“Peak Performers – The New Heroes of American Business” by Charles Garfield 1986. This book starts out with the search for peak performance and expectation driven results, as it gives tips of where to find peak performers in large organizations. How to collect evidence, do research and profile those who are walking their talk. How to find those who love what they do and do it well. Next the book explains how to accelerate the organizations achievement and understand the growth curve, where to invest in human resources and use this inherent talent.
The book explains how to master your own skills, hone in on your talents and self manage your own peak performance. Next the book discusses how to leverage your own strengths within a team and lead the entire team to achieve more, by leading by example. How to handle change management and maintain peak performance while setting up the perfect team. The book is not only about peak performance of you and your team, it is much about winning, going all the way.
There is a lot of talk about the poor work ethic in today’s workforce. Many say that we need to give accolades, kudos and praise to produce performance, but us in the old school find it hard to praise those who are not giving their best efforts and insist that they are doing as much as should be expected. Giving the minimum never produced superior results for any organization, so this book peak performers is relevant and a must read for those who wish to win.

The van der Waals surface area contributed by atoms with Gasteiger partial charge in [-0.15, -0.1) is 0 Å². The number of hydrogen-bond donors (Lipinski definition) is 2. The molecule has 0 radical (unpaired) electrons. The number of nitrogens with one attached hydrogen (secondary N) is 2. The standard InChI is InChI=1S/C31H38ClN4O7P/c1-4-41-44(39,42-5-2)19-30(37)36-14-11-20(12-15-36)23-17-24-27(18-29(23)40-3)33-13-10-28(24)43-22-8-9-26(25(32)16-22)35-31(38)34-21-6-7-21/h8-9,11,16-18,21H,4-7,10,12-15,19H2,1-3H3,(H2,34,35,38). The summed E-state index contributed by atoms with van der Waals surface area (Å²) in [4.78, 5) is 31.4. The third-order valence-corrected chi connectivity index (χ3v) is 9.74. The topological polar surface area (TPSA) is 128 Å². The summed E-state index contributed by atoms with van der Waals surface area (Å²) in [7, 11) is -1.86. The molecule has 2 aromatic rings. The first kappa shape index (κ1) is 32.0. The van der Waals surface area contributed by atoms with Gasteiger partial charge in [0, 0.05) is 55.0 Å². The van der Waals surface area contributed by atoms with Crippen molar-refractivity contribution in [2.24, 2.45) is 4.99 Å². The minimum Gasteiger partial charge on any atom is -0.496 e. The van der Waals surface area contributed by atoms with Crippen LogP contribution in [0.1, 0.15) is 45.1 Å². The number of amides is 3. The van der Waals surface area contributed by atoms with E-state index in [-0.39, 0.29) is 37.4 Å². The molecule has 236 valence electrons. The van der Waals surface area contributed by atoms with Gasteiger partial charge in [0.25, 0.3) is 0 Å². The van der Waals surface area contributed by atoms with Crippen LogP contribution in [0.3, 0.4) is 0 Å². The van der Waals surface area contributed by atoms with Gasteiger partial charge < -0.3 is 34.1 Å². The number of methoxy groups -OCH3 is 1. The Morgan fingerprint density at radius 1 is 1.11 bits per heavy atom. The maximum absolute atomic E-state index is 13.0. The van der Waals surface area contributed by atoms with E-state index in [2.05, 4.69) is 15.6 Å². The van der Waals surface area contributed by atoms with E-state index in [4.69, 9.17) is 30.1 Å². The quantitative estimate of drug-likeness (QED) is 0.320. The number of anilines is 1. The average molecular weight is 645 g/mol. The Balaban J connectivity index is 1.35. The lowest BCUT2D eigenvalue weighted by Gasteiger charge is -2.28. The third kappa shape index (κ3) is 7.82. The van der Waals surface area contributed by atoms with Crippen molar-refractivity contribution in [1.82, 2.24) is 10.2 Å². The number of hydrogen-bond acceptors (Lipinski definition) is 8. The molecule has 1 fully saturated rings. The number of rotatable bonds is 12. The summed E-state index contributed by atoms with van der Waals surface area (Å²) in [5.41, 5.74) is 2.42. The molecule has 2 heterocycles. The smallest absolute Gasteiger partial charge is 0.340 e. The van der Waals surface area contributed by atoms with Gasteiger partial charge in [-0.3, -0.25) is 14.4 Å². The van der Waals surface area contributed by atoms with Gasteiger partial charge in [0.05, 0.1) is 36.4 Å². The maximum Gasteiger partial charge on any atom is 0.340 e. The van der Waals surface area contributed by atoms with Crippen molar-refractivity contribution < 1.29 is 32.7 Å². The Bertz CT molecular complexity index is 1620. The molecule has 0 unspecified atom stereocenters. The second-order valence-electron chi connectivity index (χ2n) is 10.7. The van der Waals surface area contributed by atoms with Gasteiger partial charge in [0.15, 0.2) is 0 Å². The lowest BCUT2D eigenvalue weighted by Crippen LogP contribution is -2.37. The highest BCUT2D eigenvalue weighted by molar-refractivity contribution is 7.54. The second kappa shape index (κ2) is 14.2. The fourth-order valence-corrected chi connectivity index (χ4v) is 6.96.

“Writing Business Letters and Memos – Getting your message across, Write with authority, Keep a reliable paper trail, Reply to co-workers and the boss with Confidence” by Havis Dawson 1993. The book is short, but filled with great information, explaining right off the bat what is wrong with most business letters and why they fail to communicate properly and how you can change that and not make the same mistakes. The book offers tips of layout, format, grammar and hooking the reader’s interest. Next it discusses the many types of letters like sales letters, complaint letters, collection letters, requests for information, business memos, faxes and how to do a proper email.